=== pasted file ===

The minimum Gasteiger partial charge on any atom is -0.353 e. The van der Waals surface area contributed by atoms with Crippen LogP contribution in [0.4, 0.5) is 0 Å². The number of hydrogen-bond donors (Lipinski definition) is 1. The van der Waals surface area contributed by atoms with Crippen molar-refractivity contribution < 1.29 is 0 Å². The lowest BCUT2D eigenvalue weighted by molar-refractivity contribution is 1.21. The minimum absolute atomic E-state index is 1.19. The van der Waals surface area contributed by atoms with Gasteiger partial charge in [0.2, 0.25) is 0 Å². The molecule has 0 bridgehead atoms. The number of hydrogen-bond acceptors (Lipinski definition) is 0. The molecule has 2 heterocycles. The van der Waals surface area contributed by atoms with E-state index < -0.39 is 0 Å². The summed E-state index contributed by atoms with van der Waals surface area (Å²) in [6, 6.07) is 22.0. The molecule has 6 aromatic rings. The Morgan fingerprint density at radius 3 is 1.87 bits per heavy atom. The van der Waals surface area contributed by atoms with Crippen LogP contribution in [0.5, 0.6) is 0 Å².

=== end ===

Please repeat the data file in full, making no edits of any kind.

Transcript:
The minimum Gasteiger partial charge on any atom is -0.353 e. The van der Waals surface area contributed by atoms with Crippen LogP contribution in [0.4, 0.5) is 0 Å². The number of hydrogen-bond donors (Lipinski definition) is 1. The van der Waals surface area contributed by atoms with Crippen molar-refractivity contribution < 1.29 is 0 Å². The lowest BCUT2D eigenvalue weighted by molar-refractivity contribution is 1.21. The minimum absolute atomic E-state index is 1.19. The van der Waals surface area contributed by atoms with Gasteiger partial charge in [0.2, 0.25) is 0 Å². The molecule has 0 bridgehead atoms. The number of hydrogen-bond acceptors (Lipinski definition) is 0. The molecule has 2 heterocycles. The van der Waals surface area contributed by atoms with E-state index < -0.39 is 0 Å². The summed E-state index contributed by atoms with van der Waals surface area (Å²) in [6, 6.07) is 22.0. The molecule has 6 aromatic rings. The Morgan fingerprint density at radius 3 is 1.87 bits per heavy atom. The van der Waals surface area contributed by atoms with Crippen LogP contribution in [0.5, 0.6) is 0 Å².